Executive Order 8802


Executive Order 8802

Executive Order 8802 (also known as the Fair Employment Act) was signed by President Franklin D. Roosevelt on June 25, 1941, to prohibit racial discrimination in the national defense industry. It was the first federal action, though not a law, to promote equal opportunity and prohibit employment discrimination in the United States.

The executive order was issued in response to pressure from civil rights activists Bayard Rustin, A. Philip Randolph, and A. J. Muste who had planned a march on Washington, D.C. to protest racial discrimination. The march was suspended after Executive Order 8802 was issued.

The order required all federal agencies and departments involved with defense production to ensure that vocational and training programs were administered without discrimination as to "race, creed, color, or national origin." All defense contracts were to include provisions that barred private contractors from discrimination as well.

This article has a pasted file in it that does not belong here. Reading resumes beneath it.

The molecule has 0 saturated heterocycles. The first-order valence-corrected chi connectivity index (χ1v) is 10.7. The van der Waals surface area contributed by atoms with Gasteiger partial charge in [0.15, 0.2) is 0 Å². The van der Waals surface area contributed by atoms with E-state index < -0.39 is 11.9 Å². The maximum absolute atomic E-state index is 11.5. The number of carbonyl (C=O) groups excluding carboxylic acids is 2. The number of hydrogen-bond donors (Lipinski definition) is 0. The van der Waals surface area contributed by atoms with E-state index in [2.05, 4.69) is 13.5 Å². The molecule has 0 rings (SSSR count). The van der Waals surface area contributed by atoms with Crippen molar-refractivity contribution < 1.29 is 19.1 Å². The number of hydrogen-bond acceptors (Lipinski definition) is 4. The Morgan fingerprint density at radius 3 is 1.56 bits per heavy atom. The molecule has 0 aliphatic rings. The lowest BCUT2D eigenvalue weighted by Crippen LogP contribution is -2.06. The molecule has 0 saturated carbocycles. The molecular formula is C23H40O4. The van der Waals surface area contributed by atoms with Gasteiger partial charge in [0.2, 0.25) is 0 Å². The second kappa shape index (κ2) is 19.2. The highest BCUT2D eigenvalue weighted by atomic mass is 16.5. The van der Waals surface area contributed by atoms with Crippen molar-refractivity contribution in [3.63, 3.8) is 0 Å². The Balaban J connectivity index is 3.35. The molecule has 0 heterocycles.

The Committee on Fair Employment Practice was established by Executive Order 8802 within the Office of Production Management to investigate alleged violations and "to take appropriate steps to redress grievances which it finds to be valid." The Committee was also supposed to make recommendations to federal agencies and to the president on how Executive Order 8802 could be made the most effective.

Executive Order 8802 was followed by Executive Order 9981 in 1948 and years later, by Title VII of the 1964 Civil Rights Act and Executive Order 11246 in 1965.[1]

References

  1. ^ Roy L. Brooks, et al., Civil Rights Litigation: Cases and Perspectives, 2nd ed. pp. 398-99. Carolina Academic Press, 2000.

External links


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